Lab Coats: Lettering and Logos, How to Choose Wisely

ThMale And Female Scientists Working In Laboratoryere are several things to consider when it comes to having your lab coat lettered. Most of the time, this is taken for granted. I think many professionals get used to letting their embroidery specialist handle their needs, and that is usually okay, but remember they work for you at the end of the day. Their suggestions are just that… suggestions. You need to keep a couple of things in mind before you have your lab coat lettered.

Choose the Right Font

For instance, the type of script you use is very important. Nothing is more frustrating to a patient then having a doctor or other healthcare professional come into the exam room wearing a lab coat that they cannot read. Make sure that the type of script you use is easily recognizable. You don’t want to get something too wispy or whimsical on the front of your coat. This might work for a logo, but if a patient is trying to read your name, or look at your credentials, this makes it very difficult. The type of font you use is very important, so make sure you convey that to your embroidery specialist before they get to work.

Make it Easy to Read

Also, the size of your font is important as well. It’s true, there are typical standards for having your name and title stitched on the front of your lab coat. However, if you are an eye doctor, you might consider getting your lab coat stitched in a font that is a bit larger and easier to read for your patients who have poor sight. It’s the little things like this that show you really care about what you do. Also, it should not cost you much more, if anything at all, to make the necessary adjustments.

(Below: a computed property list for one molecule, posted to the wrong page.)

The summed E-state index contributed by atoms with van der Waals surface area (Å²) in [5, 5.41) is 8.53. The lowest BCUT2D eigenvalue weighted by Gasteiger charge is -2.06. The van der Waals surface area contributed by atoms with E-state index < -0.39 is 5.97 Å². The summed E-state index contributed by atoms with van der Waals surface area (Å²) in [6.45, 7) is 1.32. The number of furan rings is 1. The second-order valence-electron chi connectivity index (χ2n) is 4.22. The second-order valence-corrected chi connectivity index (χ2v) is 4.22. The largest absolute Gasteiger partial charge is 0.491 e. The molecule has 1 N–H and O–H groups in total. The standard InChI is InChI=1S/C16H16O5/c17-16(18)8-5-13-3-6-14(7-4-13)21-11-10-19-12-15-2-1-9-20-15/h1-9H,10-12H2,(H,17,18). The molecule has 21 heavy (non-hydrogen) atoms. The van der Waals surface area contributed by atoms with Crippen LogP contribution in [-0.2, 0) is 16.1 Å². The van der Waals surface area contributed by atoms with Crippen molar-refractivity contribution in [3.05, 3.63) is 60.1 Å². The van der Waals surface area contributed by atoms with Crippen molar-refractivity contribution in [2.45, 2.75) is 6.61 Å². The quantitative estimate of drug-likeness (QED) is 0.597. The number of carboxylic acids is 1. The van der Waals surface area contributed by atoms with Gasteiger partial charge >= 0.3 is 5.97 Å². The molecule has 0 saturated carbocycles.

Pay Attention to Placement

Finally, you want to make sure that placement is taken into consideration. Remember, it does no good to have your name and title stitched on your lab coat if your pens are tucked underneath obstructing the view. For this reason, you might want to consider getting a lab coat that has two breast pockets, or a breast pocket mounted on the opposite side of where you are going to have your name stitched. This keeps pens, pencils, and other doctor or medical gear out of the way; and makes it easier for your patients to read your name and recognize who you are.

Color it Correctly

On a side note, color should not be an issue, but we might need to mention it just to make sure. It is always a good move to have your name stitched using a color that is in direct contrast to your lab coat. Since most let coats are white, black or navy blue thread works very well for this. I would stay away from greens, yellows, and reds as they tend to put more strain on the eye. Those colors are great for scrubs, but for lettering, it’s usually best to stick to the basics.

By making sure you have the correct font, correct size, and correct placement of your name, you will immediately put yourself in a better position to take care of your patients. You won’t have to constantly refer to your name by pointing at your pocket as some professionals do. No, you can simply walk in, greet your patient, and get to work. Paying attention to these points will make sure that your lab coat is an asset, rather than a hindrance.


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